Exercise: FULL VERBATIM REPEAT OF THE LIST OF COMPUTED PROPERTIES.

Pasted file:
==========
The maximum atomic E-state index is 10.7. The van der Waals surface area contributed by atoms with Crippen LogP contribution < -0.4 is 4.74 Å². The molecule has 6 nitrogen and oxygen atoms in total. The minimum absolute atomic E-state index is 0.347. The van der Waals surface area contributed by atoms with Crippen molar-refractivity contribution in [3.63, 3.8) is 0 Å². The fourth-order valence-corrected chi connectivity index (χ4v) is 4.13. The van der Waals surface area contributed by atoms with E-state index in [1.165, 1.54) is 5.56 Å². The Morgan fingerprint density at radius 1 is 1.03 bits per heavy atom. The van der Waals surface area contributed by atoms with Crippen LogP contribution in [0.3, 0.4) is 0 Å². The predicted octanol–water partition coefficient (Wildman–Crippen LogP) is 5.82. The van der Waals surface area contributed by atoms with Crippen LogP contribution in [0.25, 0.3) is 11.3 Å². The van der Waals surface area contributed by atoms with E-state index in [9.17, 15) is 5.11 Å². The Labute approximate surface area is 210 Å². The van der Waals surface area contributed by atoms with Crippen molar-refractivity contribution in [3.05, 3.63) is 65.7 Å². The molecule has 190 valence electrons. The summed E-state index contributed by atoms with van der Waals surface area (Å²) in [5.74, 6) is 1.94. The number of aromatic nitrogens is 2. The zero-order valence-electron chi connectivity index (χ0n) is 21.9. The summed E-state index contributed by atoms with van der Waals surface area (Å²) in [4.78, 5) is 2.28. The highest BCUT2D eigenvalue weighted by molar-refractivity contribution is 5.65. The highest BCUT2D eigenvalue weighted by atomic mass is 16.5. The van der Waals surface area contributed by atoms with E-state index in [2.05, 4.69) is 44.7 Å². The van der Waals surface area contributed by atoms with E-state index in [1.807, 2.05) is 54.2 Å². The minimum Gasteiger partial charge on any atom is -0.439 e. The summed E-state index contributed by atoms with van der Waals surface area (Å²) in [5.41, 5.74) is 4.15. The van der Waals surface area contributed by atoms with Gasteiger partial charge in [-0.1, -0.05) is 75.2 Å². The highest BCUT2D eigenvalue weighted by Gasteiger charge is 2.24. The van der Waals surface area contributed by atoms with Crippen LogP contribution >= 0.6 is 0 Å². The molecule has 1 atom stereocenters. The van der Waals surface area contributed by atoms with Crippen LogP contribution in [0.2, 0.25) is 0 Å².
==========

The maximum atomic E-state index is 10.7. The van der Waals surface area contributed by atoms with Crippen LogP contribution < -0.4 is 4.74 Å². The molecule has 6 nitrogen and oxygen atoms in total. The minimum absolute atomic E-state index is 0.347. The van der Waals surface area contributed by atoms with Crippen molar-refractivity contribution in [3.63, 3.8) is 0 Å². The fourth-order valence-corrected chi connectivity index (χ4v) is 4.13. The van der Waals surface area contributed by atoms with E-state index in [1.165, 1.54) is 5.56 Å². The Morgan fingerprint density at radius 1 is 1.03 bits per heavy atom. The van der Waals surface area contributed by atoms with Crippen LogP contribution in [0.3, 0.4) is 0 Å². The predicted octanol–water partition coefficient (Wildman–Crippen LogP) is 5.82. The van der Waals surface area contributed by atoms with Crippen LogP contribution in [0.25, 0.3) is 11.3 Å². The van der Waals surface area contributed by atoms with E-state index in [9.17, 15) is 5.11 Å². The Labute approximate surface area is 210 Å². The van der Waals surface area contributed by atoms with Crippen molar-refractivity contribution in [3.05, 3.63) is 65.7 Å². The molecule has 190 valence electrons. The summed E-state index contributed by atoms with van der Waals surface area (Å²) in [5.74, 6) is 1.94. The number of aromatic nitrogens is 2. The zero-order valence-electron chi connectivity index (χ0n) is 21.9. The summed E-state index contributed by atoms with van der Waals surface area (Å²) in [4.78, 5) is 2.28. The highest BCUT2D eigenvalue weighted by molar-refractivity contribution is 5.65. The highest BCUT2D eigenvalue weighted by atomic mass is 16.5. The van der Waals surface area contributed by atoms with E-state index in [2.05, 4.69) is 44.7 Å². The van der Waals surface area contributed by atoms with E-state index in [1.807, 2.05) is 54.2 Å². The minimum Gasteiger partial charge on any atom is -0.439 e. The summed E-state index contributed by atoms with van der Waals surface area (Å²) in [5.41, 5.74) is 4.15. The van der Waals surface area contributed by atoms with Gasteiger partial charge in [-0.1, -0.05) is 75.2 Å². The highest BCUT2D eigenvalue weighted by Gasteiger charge is 2.24. The van der Waals surface area contributed by atoms with Crippen LogP contribution >= 0.6 is 0 Å². The molecule has 1 atom stereocenters. The van der Waals surface area contributed by atoms with Crippen LogP contribution in [0.2, 0.25) is 0 Å².